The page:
Office: Buch C318
Office Phone: 604-822-6830
Alan M. Jacobs (Ph.D. Harvard, 2004) specializes in the comparative politics of advanced industrialized democracies, the politics of public policy, public opinion, and research methodology. He currently teaches courses on comparative public policy, on qualitative research methods, and on research design.
Jacobs' first book, Governing for the Long Term: Democracy and the Politics of Investment (Cambridge, 2011, co-winner of the APSA award for the Best Book in Comparative Politics; winner of the APSA award for the Best Book Developing or Applying Qualitative Methods; and winner of the IPSA prize for the Best Book in Comparative Policy and Administration), examined how democratic governments manage long-term policy issues. This book and related articles have sought to understand the conditions under which elected governments are willing to impose short-term costs on their constituents in order to invest in long-term social benefits. Jacobs' work in this area has sought to identify the distinctive features of the politics of intertemporal choice as compared to the more commonly analyzed politics of redistribution.
Jacobs' papers have appeared or are forthcoming in the American Political Science Review, the American Journal of Political Science, the Annual Review of Political Science, the British Journal of Political Science, Comparative Political Studies, Governance, and the Journal of Health Politics, Policy, and Law.
Jacobs' current research has three major foci.
Public opinion toward policy tradeoffs. In research (with J. Scott Matthews), Jacobs is engaged in survey-experimental work designed to illuminate how citizens reason about policy tradeoffs, including tradeoffs between present and future. This work has investigated questions such as: Do citizens discount longer-term policy consequences? If so, why? Under what conditions are citizens are willing to pay short-term costs to invest in long-term policy benefits? An important focus of this work has been on the role of uncertainty in citizens' reasoning about the future: the degree to which citizens' believe that they will receive the benefits that governments promise them. This experimental work is exploring the effect of political institutions and political trust on citizens' confidence in policy promises and on their willingness to exchange short-run pain for long-term gain. A recent Monkey Cage (Washington Post) blog post on this work can be found here.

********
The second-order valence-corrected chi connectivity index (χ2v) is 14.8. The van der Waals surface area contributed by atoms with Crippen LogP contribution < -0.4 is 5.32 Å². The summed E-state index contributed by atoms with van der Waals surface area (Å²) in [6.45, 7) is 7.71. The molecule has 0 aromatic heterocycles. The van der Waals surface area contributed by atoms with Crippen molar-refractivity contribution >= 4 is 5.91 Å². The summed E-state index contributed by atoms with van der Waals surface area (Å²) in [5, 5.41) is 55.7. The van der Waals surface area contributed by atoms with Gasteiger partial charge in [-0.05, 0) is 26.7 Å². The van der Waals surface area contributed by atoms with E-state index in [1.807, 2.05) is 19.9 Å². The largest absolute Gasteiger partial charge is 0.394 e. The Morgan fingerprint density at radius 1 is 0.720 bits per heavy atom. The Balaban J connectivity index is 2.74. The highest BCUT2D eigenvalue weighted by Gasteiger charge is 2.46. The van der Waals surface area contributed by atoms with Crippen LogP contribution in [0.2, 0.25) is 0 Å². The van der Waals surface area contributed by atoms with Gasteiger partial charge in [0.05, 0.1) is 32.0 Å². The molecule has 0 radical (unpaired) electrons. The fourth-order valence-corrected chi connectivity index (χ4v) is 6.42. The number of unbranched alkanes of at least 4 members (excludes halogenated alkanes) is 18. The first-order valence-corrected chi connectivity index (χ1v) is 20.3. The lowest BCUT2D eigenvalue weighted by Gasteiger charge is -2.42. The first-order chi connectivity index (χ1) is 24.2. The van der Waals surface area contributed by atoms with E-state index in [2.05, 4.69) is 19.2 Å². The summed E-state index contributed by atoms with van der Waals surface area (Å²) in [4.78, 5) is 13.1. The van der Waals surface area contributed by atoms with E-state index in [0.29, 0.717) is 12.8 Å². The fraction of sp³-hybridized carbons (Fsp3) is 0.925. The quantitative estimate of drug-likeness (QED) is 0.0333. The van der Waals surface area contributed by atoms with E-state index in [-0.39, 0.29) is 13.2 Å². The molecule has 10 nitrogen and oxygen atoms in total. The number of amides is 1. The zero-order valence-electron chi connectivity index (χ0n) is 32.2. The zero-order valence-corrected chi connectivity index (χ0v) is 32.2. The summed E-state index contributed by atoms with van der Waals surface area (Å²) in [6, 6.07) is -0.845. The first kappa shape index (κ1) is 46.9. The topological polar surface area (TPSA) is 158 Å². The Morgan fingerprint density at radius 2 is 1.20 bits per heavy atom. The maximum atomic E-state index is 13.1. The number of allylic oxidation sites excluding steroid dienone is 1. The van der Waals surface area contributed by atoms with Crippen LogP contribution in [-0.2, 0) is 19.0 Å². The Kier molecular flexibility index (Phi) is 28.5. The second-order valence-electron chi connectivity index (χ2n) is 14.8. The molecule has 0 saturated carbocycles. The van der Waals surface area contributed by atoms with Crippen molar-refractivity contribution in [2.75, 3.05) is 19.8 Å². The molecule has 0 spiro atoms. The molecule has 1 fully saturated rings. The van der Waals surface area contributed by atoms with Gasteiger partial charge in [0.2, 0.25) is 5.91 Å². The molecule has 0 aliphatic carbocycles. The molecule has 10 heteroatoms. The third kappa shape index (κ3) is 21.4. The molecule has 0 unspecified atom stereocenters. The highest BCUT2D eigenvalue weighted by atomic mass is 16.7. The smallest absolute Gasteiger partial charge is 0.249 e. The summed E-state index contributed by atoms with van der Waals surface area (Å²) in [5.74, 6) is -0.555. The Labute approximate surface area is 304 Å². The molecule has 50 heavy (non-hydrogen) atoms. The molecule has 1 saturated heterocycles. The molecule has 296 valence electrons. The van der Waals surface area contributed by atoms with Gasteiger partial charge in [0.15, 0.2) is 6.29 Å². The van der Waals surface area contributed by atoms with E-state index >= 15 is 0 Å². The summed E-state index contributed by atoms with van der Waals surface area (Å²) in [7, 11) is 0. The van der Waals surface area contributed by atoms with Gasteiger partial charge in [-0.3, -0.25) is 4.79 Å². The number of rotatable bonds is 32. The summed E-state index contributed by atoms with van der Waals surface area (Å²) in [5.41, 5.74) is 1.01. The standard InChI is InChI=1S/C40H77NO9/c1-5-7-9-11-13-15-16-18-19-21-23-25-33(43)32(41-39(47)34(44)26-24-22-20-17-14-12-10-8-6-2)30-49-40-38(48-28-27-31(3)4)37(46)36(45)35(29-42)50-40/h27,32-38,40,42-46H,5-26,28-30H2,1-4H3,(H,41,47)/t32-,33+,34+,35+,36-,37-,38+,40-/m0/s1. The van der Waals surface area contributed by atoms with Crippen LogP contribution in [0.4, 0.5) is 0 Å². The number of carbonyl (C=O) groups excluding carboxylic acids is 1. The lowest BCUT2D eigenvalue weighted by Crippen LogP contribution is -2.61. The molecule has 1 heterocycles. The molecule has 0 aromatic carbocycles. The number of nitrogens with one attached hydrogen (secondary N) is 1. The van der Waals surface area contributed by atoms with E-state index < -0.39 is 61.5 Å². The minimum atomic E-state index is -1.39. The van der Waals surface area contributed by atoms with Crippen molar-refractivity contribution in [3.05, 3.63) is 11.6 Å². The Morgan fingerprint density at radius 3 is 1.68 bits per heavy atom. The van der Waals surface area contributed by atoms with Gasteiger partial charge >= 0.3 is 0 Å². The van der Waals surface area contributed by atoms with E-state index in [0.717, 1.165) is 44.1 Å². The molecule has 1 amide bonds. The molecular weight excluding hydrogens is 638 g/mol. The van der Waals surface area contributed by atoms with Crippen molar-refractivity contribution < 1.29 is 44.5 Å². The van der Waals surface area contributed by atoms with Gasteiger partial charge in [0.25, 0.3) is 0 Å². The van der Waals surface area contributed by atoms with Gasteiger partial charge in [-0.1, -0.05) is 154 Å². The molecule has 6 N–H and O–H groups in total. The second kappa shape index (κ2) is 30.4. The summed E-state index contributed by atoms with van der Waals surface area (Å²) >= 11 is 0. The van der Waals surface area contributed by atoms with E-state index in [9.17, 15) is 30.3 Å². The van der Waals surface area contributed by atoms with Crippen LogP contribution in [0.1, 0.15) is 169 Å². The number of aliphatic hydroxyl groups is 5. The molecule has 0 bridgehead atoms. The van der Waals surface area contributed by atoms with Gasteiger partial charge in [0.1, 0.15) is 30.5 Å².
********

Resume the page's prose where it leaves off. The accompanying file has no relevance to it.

The comparative politics of inequality. Jacobs has recently launched a project, with Tim Hicks and Scott Matthews, that is examining the political consequences of rising economic inequality in advanced industrialized democracies. This project seeks to understand a.) how differences in citizens' economic resources get translated into differences in political influence and b.) whether and how different democratic political systems translate economic inequality into political inequality to differing degrees. A key concern of the project is how political institutions in different developed democracies either amplify or dampen the effect of economic resources on political influence. Hicks, Jacobs, and Matthews' current work in this area is focusing on how patterns of economic voting across income classes reinforces the political influence of the rich in different advanced democracies; on distributive biases in economic news; and systematically measuring the relationship between economic position and political influence cross-nationally and over time.
Qualitative and mixed methodology. With Macartan Humphreys, Jacobs is writing a book that elaborates a new Bayesian framework for integrating quantitative and qualitative causal inferences. This integrative approach allows the researcher to draw inferences that derive leverage simultaneously from both correlational and process-tracing data, to use those data to update the assumptions underlying both forms of analysis, and to choose the optimal mix of extensive and intensive analysis in a research design. Early work on this project received the APSA Qualitative and Multi-Method Research section's Sage Best Annual Meeting paper award and is forthcoming in the American Political Science Review. Jacobs has also written on the logic of process tracing as applied to analyzing the causal effects of ideas in politics.
POLI 110 Investigating Politics: An Introduction to Scientific Political Analysis (Spring 2013 syllabus)
POLI 352A The Comparative Politics of Public Policy (Fall 2012 syllabus)
POLI 571A Qualitative Research Methods (Spring 2013 syllabus)
Jacobs welcomes dissertations and theses on the politics of public policy, political economy, or the welfare state in advanced democracies, particularly projects with a North American or European focus.